Erin Spain: Because there are some side effects that come with radiation.
Daniela Matei: That is right. This is why the results of this study are important. Here we show that the combined modality regimen did not result in an improvement the recurrence free survival and the results of these studies support that chemotherapy alone should remain the standard of care for stage III uterine cancer and our data are indeed compatible with findings from prior studies are showing that completion of chemotherapy is key to preventing that these don't relapse.
Erin Spain: So how do you think the oncology community is going to react to this? This trial does carry some weight. It's the gold standard here.
Daniela Matei: This trial will be debated in the short and long term. This will be a difficult change because radiation has been used historically in this group of patients and clearly has a role reducing the rates of local pelvic recurrence. Even here in this study we show that patients who were randomized to the combined modality treatment had lower five year incidents of a vaginal pelvic and paraaortic lymph node reoccurrence compared to those patients who receive chemotherapy alone. However, these patients eventually will succumb disease because of their high risk for systemic outside of pelvis failure. And for this risk chemotherapy, alone is clearly beneficial and should remain the mainstay of treatment.
Erin Spain: Is that something you're going to start using in your own clinic?
Daniela Matei: Yes, we have adopted this here at Northwestern. We still have a lengthy debates in our tumor board and are trying to individualize treatment for each patient by trying to assess or quantify on this ratio of the risk of systemic versus local recurrence.
Erin Spain: You know, more and more women are now being diagnosed with endometrial cancer and that's partially due to the obesity epidemic. Can you tell me about that?
Daniela Matei: You are right, Erin There is a clear association between obesity and cancer risk. Very interestingly among all malignancies, endometrial cancer association with obesity is the strongest. More than half of cases of endometrial cancer in the United States are in fact thought to be attributable to being overweight and obese. There is actually a kind of a response relationship with the more obese you are, the higher the risk for endometrial cancer. How is that explained? I guess biologically the visceral fat which is composed of adipocytes and preadipocytes is thought to secrete a number adipocytes factors that stimulate both a state of chronic inflammation as well as these are factors that stimulate the proliferation of endometrial cells. So that is one mechanism by which obesity is linked to endometrial cancer. Also we know that obesity is linked to the risk of diabetes and high levels of glucose, high levels of insulin and insulin growth factor have been shown in preclinical models to be stimulators for endometrial cancer proliferation. Again, hyperglycemia, insulin, the IGF factor all contribute to a protumorigenic risk in this disease. Lastly, in postmenopausal women where the risk for endometrial cancer is highest the adipose tissue is the main site for estrogen synthesis. The adipose sites and preadipocytes within the fat tissue are the main source of aromatase. The enzyme that converts androgens to estrogens and the aromatase level as well as the estradiol level increase as a function of adiposity. It is well known that estrogenic also stimulates endometrial cell proliferation. So I think that their adiposity link to endometrial cancer it can be explained through several biological mechanisms.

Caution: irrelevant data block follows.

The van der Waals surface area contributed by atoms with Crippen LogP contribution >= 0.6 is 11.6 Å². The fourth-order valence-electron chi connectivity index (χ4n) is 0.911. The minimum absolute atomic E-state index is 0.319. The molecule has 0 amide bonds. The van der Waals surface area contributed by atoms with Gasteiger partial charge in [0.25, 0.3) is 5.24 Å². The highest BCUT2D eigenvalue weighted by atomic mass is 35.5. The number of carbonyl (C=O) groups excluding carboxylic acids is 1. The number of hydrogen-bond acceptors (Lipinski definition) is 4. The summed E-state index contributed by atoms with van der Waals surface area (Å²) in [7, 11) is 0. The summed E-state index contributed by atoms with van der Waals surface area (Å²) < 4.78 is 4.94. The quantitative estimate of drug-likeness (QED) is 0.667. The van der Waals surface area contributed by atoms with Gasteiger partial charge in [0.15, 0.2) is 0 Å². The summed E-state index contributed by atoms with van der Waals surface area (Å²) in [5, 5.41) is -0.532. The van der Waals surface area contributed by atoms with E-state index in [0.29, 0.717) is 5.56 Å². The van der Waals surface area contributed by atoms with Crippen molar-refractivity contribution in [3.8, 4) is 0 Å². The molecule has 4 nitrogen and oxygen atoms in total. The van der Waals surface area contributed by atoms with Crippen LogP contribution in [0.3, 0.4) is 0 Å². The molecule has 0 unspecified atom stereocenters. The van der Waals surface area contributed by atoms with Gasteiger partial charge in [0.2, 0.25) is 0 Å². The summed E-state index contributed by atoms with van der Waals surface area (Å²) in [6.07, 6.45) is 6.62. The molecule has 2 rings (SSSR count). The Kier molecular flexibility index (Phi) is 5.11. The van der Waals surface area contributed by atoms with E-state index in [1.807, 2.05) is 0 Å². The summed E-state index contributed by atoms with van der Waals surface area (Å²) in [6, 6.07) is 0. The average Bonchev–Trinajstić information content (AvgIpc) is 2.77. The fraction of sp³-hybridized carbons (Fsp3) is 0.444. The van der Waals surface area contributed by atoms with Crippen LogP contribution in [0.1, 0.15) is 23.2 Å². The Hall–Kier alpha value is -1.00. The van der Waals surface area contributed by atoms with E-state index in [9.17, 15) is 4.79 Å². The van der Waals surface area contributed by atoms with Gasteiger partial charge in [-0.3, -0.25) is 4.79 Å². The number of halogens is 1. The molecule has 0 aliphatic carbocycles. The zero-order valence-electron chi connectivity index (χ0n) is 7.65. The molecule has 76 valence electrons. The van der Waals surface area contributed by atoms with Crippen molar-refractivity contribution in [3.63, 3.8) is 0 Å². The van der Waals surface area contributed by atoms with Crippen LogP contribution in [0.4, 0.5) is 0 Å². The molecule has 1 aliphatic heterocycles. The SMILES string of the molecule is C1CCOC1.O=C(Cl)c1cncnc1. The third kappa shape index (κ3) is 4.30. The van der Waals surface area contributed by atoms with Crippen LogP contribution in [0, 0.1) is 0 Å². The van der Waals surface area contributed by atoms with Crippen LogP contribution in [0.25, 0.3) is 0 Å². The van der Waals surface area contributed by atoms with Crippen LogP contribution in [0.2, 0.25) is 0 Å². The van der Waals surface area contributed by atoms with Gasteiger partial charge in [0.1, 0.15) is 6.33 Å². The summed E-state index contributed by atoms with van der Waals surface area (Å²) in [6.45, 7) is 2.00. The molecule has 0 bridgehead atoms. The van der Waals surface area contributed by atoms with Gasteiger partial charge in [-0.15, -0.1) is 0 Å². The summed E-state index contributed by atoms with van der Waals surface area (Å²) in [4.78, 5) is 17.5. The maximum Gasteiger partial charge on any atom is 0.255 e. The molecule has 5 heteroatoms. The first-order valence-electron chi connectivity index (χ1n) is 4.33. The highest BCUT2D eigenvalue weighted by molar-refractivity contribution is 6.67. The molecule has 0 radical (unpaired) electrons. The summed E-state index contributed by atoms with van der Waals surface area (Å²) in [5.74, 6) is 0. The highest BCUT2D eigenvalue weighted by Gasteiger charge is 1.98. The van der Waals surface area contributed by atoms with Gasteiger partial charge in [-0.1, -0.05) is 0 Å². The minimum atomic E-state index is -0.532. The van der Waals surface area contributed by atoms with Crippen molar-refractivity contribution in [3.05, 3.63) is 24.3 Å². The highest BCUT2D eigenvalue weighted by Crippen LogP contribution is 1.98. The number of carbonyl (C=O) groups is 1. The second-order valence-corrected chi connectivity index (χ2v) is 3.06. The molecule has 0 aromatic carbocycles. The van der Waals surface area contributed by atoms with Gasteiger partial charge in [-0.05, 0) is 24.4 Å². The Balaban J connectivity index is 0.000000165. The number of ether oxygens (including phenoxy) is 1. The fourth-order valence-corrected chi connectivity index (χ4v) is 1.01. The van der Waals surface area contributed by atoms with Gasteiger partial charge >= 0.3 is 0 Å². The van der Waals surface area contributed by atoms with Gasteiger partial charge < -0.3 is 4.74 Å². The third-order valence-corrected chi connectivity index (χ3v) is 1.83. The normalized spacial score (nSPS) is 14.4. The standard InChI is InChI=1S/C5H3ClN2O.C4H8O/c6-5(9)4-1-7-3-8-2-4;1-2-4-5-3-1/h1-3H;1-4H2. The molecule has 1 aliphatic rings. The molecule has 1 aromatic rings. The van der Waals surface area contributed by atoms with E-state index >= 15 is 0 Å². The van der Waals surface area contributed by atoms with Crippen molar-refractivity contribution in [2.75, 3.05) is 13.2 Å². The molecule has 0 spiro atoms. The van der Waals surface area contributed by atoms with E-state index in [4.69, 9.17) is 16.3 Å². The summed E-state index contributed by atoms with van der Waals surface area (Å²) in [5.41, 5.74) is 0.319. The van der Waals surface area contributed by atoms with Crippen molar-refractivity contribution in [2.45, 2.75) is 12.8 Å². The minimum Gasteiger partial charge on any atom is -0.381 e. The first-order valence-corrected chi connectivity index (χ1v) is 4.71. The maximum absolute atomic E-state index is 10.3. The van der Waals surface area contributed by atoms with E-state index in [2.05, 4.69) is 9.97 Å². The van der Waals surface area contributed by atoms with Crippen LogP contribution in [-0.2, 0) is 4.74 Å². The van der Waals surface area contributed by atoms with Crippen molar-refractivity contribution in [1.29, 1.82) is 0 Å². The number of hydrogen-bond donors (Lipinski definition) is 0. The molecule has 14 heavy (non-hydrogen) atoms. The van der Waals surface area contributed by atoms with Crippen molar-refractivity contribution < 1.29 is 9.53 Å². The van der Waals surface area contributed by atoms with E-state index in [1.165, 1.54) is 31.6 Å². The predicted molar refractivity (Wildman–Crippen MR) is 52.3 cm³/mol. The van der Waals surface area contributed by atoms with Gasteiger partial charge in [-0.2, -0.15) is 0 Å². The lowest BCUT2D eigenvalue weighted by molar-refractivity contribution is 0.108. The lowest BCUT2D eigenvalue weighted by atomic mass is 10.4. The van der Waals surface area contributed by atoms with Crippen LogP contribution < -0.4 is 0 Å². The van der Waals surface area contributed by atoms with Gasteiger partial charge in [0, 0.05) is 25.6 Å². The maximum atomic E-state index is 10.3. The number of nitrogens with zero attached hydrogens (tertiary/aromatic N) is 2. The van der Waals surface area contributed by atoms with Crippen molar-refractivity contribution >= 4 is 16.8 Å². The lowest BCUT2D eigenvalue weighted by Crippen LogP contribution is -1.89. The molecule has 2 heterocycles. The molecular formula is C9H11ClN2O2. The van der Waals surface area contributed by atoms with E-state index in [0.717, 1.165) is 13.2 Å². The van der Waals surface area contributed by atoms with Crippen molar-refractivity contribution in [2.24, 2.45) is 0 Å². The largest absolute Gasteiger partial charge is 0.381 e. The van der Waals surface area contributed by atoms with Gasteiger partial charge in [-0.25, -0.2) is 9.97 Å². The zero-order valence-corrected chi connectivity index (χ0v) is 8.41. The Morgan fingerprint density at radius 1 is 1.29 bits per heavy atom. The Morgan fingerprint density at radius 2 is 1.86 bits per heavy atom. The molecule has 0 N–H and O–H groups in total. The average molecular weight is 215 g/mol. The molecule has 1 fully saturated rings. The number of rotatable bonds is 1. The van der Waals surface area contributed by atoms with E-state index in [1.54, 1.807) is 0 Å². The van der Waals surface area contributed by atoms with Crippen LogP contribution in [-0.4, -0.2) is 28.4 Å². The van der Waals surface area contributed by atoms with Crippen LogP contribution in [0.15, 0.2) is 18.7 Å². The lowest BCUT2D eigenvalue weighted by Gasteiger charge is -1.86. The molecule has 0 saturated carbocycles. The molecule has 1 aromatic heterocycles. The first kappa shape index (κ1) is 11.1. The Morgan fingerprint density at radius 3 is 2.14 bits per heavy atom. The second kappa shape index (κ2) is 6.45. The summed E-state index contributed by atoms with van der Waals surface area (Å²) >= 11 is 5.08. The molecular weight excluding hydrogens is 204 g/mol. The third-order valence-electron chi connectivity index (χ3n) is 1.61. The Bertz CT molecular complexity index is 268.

Erin Spain: So many of the women that you see in the clinic are premenopausal going through menopause, have gone through menopause, but this obesity epidemic does play a part in effecting more women than that population?
Daniela Matei: So it's true. Endometrial cancer is more commonly seen in postmenopausal women. The median age is about 60. However, we are seeing more cases also in younger women that are overweight and aware obesity plays a role in bringing up the sugar levels as well as the estrogen levels. So we are seeing an increase in incidents of uterine cancer in this subgroup of patients.